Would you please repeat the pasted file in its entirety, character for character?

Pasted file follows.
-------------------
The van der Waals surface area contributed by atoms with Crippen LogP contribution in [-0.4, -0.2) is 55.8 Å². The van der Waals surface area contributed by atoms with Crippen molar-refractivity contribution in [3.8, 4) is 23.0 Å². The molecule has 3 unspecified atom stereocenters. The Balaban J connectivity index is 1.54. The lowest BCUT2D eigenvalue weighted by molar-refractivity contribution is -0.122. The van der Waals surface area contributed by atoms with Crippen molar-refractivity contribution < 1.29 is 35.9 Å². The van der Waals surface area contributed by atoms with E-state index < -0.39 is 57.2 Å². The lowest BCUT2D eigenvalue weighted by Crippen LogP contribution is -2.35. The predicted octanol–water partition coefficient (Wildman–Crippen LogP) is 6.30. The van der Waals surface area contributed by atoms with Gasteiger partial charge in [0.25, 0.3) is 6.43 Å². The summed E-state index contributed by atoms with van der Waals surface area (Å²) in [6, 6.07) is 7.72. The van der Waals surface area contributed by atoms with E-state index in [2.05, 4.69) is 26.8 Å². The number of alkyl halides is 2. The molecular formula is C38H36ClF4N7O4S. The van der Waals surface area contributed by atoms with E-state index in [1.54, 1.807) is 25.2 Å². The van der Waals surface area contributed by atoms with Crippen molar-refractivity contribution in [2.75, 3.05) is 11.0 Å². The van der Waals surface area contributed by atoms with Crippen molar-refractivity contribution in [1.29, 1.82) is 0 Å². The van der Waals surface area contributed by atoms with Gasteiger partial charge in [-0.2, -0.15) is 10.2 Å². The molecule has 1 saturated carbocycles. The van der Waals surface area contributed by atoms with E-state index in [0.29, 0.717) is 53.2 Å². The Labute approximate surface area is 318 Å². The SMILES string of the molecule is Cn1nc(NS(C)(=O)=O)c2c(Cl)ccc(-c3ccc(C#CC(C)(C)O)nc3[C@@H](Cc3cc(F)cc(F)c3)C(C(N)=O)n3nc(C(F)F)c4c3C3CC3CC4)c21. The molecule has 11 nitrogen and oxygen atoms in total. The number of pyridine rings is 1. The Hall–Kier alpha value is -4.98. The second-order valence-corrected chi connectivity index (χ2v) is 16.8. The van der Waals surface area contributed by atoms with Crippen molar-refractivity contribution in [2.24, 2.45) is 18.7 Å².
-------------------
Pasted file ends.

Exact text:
The van der Waals surface area contributed by atoms with Crippen LogP contribution in [-0.4, -0.2) is 55.8 Å². The van der Waals surface area contributed by atoms with Crippen molar-refractivity contribution in [3.8, 4) is 23.0 Å². The molecule has 3 unspecified atom stereocenters. The Balaban J connectivity index is 1.54. The lowest BCUT2D eigenvalue weighted by molar-refractivity contribution is -0.122. The van der Waals surface area contributed by atoms with Crippen molar-refractivity contribution < 1.29 is 35.9 Å². The van der Waals surface area contributed by atoms with E-state index < -0.39 is 57.2 Å². The lowest BCUT2D eigenvalue weighted by Crippen LogP contribution is -2.35. The predicted octanol–water partition coefficient (Wildman–Crippen LogP) is 6.30. The van der Waals surface area contributed by atoms with Gasteiger partial charge in [0.25, 0.3) is 6.43 Å². The summed E-state index contributed by atoms with van der Waals surface area (Å²) in [6, 6.07) is 7.72. The van der Waals surface area contributed by atoms with E-state index in [2.05, 4.69) is 26.8 Å². The number of alkyl halides is 2. The molecular formula is C38H36ClF4N7O4S. The van der Waals surface area contributed by atoms with E-state index in [1.54, 1.807) is 25.2 Å². The van der Waals surface area contributed by atoms with Crippen molar-refractivity contribution in [2.75, 3.05) is 11.0 Å². The van der Waals surface area contributed by atoms with Crippen molar-refractivity contribution in [1.29, 1.82) is 0 Å². The van der Waals surface area contributed by atoms with Gasteiger partial charge in [-0.2, -0.15) is 10.2 Å². The molecule has 1 saturated carbocycles. The van der Waals surface area contributed by atoms with E-state index in [0.29, 0.717) is 53.2 Å². The Labute approximate surface area is 318 Å². The SMILES string of the molecule is Cn1nc(NS(C)(=O)=O)c2c(Cl)ccc(-c3ccc(C#CC(C)(C)O)nc3[C@@H](Cc3cc(F)cc(F)c3)C(C(N)=O)n3nc(C(F)F)c4c3C3CC3CC4)c21. The molecule has 11 nitrogen and oxygen atoms in total. The number of pyridine rings is 1. The Hall–Kier alpha value is -4.98. The second-order valence-corrected chi connectivity index (χ2v) is 16.8. The van der Waals surface area contributed by atoms with Crippen molar-refractivity contribution in [2.24, 2.45) is 18.7 Å².